Editor’s Note: Since the late 1990s, Sea Turtle Conservancy researchers in Tortuguero, Costa Rica, have been documenting a steady increase in the number of nesting green turtles preyed upon by jaguars. Not surprisingly, the number of direct jaguar sightings by STC personnel walking the beach also has increased over this time period. Despite this somewhat concerning trend, the number of turtles killed each year by jaguars is quite small in proportion to the size of the nesting colony, and the loss from predation, so far, has only a negligible impact on recovery efforts for Tortuguero’s green turtles. Meanwhile, there is growing evidence that Tortuguero’s turtle population plays a major role in the survival, health and unique behavior of an important population of jaguars. In order to gain a better understanding about the jaguars found in Tortuguero, researchers with Coastal Jaguar Conservation initiated a project to coordinate monitoring of the population. STC invited the group to submit a guest article to the Velador to update our readers about what they have learned so far, and STC is working to build a collaborative relationship with the group in order to contribute to the project’s goals.
In 2011, Master’s degree student Stephanny Arroyo Arce came to Tortuguero National Park, Costa Rica to build upon the existing jaguar monitoring project established by Global Vision International (GVI) in 2005. This collaboration forms the basis of what would become Coastal Jaguar Conservation project (CJC) in 2014, which is currently managed by Stephanny and ecologist Ian Thomson.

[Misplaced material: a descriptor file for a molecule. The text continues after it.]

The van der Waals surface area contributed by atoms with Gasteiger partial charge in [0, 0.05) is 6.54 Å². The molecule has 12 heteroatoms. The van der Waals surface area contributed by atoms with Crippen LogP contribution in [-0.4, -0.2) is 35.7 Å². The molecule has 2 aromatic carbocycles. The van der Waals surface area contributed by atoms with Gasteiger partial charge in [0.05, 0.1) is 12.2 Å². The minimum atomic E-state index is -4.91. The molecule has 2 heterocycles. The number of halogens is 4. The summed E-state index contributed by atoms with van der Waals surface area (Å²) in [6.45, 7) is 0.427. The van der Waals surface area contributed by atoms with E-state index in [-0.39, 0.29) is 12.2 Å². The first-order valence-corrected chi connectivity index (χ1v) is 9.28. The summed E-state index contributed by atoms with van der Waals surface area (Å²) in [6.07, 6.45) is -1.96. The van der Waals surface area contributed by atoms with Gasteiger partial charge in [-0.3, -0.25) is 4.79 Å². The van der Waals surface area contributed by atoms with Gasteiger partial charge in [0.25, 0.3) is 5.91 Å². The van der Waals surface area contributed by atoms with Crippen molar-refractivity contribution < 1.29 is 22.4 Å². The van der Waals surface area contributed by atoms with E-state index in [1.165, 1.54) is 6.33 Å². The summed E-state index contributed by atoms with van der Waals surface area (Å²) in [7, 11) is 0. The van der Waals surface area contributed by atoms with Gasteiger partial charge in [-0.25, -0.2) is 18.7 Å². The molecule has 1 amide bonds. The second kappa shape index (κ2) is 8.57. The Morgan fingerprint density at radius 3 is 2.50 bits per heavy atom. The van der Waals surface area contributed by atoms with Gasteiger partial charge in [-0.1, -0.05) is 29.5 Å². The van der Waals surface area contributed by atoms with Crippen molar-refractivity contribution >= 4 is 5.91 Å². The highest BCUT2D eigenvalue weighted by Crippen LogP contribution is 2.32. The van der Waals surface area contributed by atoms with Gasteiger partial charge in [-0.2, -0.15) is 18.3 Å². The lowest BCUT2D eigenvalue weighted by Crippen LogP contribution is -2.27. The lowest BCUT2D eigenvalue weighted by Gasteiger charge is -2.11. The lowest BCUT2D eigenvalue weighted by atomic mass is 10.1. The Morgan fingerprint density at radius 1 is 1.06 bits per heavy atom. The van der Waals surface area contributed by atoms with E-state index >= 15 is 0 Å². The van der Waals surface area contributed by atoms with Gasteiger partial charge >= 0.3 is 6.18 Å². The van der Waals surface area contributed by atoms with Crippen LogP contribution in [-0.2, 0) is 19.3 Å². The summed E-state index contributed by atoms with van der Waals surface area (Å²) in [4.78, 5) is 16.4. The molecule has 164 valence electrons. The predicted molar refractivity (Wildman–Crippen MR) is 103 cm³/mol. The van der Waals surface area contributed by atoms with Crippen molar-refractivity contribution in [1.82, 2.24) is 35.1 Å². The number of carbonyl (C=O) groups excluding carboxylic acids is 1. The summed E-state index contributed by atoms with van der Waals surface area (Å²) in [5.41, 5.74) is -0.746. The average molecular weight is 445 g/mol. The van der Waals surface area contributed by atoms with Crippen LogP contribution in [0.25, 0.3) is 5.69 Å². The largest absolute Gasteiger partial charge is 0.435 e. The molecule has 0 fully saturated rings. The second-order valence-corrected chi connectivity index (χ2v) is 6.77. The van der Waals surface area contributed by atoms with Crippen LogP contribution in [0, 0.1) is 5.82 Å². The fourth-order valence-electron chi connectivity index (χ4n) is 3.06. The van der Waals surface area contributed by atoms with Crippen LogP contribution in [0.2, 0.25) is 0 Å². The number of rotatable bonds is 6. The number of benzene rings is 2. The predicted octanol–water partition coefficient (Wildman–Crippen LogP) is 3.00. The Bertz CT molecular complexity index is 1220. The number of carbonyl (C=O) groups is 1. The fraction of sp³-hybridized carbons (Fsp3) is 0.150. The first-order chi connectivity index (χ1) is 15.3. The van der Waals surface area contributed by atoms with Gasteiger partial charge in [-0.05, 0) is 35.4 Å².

One of the main goals of the project is to better understand the predator-prey interaction between the jaguar (Panthera onca) and the four species of sea turtles that nest in Tortuguero-green turtle (Chelonia mydas), leatherback (Dermochelys coriacea), hawksbill (Eretmochelys imbricata) and loggerhead (Caretta caretta).
As numbers of predation events increased year after year, it became evident that the local jaguar population was adapting and thriving due to the near year-round levels of readily available prey (in the form of sea turtles). The high availability of prey provided this elusive feline with a perfect habitat, and made Tortuguero a suitable home for both a resident and migratory population of jaguars—as well as making it a suitable site for breeding and raising young.
The high prey availability has allowed the project to study the social structure of jaguars, a species that has always been considered a solitary carnivore. Due to the cryptic nature of the jaguar throughout its geographic range, this kind of information is extremely hard to document, but the unique characteristics of Tortuguero (e.g. aggregate prey distribution in a small area) have facilitated the documentation of rare and atypical behaviours in this feline (e.g. a faculty for scavenging, smaller territories with greater overlap between individuals, display of nursing behaviour), some of which have never been documented in the wild before.
Due to the importance of Tortuguero National Park (TNP) for the conservation of the jaguar, this project is working with the local government, local communities and other conservation organizations to support the protection of this unique area, which will be essential for the long-term survival of both the jaguars and Tortuguero’s sea turtles.
Thanks to these efforts, one of the main Thanks Thanks to these efforts, one of the main achievements has been the recent extension of the
“Absolute Protection Zone” within TNP by the Costa Rican government (ACTo-SINAC), which aims to regulate human presence to ensure protection of the natural habitat of jaguars for future generations.
The Coastal Jaguar Conservation project is supported by and collaborates with Idea Wild, The Rufford Foundation, Panthera Costa Rica, Global Vision International and the Tortuguero Conservation Area. If you would like more information about Coastal Jaguar Conservation, you can contact Ian Thomson at firstname.lastname@example.org or Stephanny Arroyo Arce at email@example.com.